Cultural Explanations for Men’s Dominance of National Leadership Worldwide

Chapter
Part of the Palgrave Studies in Political Leadership book series (PSPL)

Abstract

Women’s election to national executive leadership is a rare occurrence. The overwhelming majority of presidents and prime ministers have been—and still are—men. One way to make sense of men’s dominance of executive political office is to look at the role of culture. Our beliefs about how men and women should behave, and how they are the same or different, benefit men politically in myriad ways. And yet, men’s privilege is not entirely automatic; men candidates and politicians also deploy masculinity, embodying the cultural practices and expressions of manhood. Various forms of instability, including political transitions toward democracy, can disrupt these dynamics and create spaces for women to rise. Stereotypically feminine traits, including the perceptions that women are less corrupt, can mean that women candidates for president or prime minister are taken more seriously. Still, more often than not, even in these contexts, men are ultimately elected to lead.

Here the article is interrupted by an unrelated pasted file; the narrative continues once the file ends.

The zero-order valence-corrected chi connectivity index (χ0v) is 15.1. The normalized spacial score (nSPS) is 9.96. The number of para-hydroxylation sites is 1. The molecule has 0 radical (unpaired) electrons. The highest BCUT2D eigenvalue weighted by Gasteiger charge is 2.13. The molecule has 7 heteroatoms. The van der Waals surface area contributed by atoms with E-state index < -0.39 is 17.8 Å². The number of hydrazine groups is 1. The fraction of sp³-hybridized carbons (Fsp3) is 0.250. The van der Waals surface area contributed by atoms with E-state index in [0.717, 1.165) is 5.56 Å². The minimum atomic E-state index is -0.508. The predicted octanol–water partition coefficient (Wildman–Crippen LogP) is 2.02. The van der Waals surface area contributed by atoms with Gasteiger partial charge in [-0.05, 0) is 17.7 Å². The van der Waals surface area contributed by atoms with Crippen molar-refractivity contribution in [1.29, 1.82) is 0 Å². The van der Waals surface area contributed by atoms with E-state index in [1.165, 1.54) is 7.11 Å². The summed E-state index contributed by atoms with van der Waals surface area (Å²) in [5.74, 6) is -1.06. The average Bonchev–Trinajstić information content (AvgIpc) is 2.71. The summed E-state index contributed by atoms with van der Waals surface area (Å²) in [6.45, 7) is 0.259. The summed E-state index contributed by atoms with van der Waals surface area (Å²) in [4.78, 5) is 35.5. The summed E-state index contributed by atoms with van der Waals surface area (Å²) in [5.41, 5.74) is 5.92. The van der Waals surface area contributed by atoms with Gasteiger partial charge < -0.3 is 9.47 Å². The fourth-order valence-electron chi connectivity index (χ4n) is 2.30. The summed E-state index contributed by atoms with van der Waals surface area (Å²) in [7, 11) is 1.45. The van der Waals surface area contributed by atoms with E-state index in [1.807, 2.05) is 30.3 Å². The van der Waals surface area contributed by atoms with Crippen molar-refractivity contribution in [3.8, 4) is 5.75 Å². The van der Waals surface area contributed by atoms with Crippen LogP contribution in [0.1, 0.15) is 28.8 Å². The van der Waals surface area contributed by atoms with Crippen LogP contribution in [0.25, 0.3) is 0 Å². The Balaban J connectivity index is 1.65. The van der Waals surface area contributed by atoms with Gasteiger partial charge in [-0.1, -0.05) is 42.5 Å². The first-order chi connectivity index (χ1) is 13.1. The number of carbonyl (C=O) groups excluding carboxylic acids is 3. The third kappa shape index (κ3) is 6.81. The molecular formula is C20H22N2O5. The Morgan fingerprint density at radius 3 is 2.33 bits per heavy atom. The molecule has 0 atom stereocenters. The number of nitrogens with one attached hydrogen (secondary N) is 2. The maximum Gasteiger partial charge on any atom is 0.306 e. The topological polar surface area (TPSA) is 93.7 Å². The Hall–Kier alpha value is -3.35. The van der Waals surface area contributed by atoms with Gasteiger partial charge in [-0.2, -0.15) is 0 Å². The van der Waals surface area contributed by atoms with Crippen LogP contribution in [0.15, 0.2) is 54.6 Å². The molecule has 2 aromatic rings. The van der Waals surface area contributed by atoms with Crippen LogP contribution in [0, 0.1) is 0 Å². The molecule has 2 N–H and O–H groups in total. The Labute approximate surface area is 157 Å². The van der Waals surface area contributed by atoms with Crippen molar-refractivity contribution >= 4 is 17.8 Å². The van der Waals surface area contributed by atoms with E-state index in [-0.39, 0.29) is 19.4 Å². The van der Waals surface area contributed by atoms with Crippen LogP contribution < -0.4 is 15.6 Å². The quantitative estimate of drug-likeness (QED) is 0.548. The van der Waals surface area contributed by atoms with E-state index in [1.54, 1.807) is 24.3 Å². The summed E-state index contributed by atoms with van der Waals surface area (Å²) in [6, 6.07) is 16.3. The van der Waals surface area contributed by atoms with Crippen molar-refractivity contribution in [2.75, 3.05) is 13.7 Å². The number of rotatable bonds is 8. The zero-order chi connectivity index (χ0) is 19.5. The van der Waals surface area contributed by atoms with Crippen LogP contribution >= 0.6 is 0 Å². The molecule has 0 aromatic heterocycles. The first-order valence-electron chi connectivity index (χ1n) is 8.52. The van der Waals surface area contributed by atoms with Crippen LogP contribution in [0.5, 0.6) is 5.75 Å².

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© The Author(s) 2017

Authors and Affiliations

  1. 1.University of PittsburghPittsburghUSA

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